Bored of cut and dry (and 100% spot on) explanations of why the Fed did not do a "hawkish hold" or a "dovish hike" just because Goldman's Jan Hatzius told Bill Dudley not to order a lobster sandwich at the Pound and Pence? Then you are in for a treat...
From Deutsche Bank:
September FOMC meeting felt like a blind date that was never meant to be. As the market developments were unfolding, Fed members simply didn’t like what they saw. Despite seemingly robust US data, the global economy appears too fragile and the strong USD is in the center of the crisis. The developments in EM have been negative for risk and, if conditions deteriorate further, the net result could be in a nontrivial adverse impact on DM economies. Rate hikes and further USD strength could have made things considerably worse. So, while the market waited, Fed decided not to engage.
Going into the FOMC meeting, we had to face multiple nested contingencies, from Fed reaction function, to ambiguous signals given by the economic models which largely underwent structural breaks post-2008 and eroded market’s already low confidence regarding economic forecasts. The Fed decision showed that when everything fails, common sense remains the best guide. And common sense prevailed.
This changes everything.
Power relations have been revealed; nothing will ever be the same. In that sense, despite seeming status quo, the FOMC was a true Event in the sense of being an encounter which retroactively creates its own causes.
What we now have is another data point which outlines the contours of the Fed reaction function. Fed’s communication strategy, it is becoming clear, is an equivalent of what in theater context is referred to as Removing the fourth wall whereby the actors address the audience to disrupt the stage illusion -- they can no longer have the illusion of being unseen. An unalterable spectator becomes an alterable observer who is able to alter. The eyes are no longer on the finish, but on the course -- what audience is watching is not necessarily an inevitable self-contained narrative. The market is now observing itself from another angle as an observer of the observer of the observers.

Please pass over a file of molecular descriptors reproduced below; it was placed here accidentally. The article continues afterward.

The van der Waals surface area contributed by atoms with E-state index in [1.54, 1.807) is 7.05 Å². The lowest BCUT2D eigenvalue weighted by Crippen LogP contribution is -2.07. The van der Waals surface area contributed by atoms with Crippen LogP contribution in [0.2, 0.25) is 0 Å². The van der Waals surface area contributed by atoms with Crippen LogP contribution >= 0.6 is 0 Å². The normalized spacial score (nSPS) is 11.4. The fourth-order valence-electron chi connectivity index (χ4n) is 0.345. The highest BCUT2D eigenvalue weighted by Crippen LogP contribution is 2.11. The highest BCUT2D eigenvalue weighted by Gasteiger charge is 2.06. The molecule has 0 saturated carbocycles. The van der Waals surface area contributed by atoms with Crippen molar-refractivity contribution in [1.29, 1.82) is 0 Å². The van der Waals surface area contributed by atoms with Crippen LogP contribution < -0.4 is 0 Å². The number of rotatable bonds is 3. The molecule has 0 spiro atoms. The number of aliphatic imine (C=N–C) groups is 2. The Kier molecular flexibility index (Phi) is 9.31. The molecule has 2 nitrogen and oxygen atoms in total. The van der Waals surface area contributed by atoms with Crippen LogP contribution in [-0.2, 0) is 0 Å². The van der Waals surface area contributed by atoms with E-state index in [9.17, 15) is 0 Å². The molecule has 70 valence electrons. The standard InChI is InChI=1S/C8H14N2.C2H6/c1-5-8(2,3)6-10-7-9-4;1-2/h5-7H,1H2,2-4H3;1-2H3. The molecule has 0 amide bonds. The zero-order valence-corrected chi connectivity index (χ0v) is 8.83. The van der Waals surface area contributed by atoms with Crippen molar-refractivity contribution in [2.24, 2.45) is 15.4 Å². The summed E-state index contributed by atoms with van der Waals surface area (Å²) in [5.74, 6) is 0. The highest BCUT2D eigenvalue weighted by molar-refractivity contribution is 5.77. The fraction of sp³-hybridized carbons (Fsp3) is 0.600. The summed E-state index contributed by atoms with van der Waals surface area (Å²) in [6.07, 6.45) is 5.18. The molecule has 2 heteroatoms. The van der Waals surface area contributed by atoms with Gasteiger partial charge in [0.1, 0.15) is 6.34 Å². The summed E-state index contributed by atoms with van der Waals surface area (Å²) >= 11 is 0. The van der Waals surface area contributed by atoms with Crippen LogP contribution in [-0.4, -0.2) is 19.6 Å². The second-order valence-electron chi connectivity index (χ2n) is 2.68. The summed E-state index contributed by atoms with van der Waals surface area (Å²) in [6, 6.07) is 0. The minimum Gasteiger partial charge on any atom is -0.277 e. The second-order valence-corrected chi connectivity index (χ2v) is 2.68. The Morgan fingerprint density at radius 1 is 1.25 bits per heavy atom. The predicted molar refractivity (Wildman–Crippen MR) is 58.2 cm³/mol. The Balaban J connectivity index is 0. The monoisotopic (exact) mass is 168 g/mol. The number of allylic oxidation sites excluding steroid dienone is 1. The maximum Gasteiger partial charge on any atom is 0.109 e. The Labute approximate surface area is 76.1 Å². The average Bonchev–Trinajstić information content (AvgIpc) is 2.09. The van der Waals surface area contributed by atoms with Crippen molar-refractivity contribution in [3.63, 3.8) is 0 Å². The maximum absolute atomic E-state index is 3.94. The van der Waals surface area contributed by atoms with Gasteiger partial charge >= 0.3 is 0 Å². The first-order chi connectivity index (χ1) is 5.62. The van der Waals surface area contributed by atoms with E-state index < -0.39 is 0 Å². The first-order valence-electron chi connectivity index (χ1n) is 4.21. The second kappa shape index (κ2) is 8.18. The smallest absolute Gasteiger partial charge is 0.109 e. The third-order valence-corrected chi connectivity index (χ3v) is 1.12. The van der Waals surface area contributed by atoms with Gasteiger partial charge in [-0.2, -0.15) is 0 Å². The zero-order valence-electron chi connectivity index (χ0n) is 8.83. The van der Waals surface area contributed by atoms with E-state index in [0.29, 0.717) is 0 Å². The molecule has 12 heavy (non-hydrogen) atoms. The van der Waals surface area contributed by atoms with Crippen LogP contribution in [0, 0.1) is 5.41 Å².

Got that? No? That's ok.
This is Deutsche Bank channeling their inner Diderot on the way to mixing Schrodinger's uncertainty principle with the greatest hits of Jacques Lacan and Jacques Derrida all in a rather amusingly metaphysical attempt to explain that the market must now account for itself when attempting to predict the actions (or inactions) of a body (the Fed) that impacts it.
In other words, it's no longer enough to for investors to consider what effect the Fed will have on the market - now, investors must come to terms with the fact that the market affects the Fed which affects the market.
Or, stripped of all the self-referential confusion: The Fed has admitted that it is market dependent and investors must somehow come to terms with their own role in the play.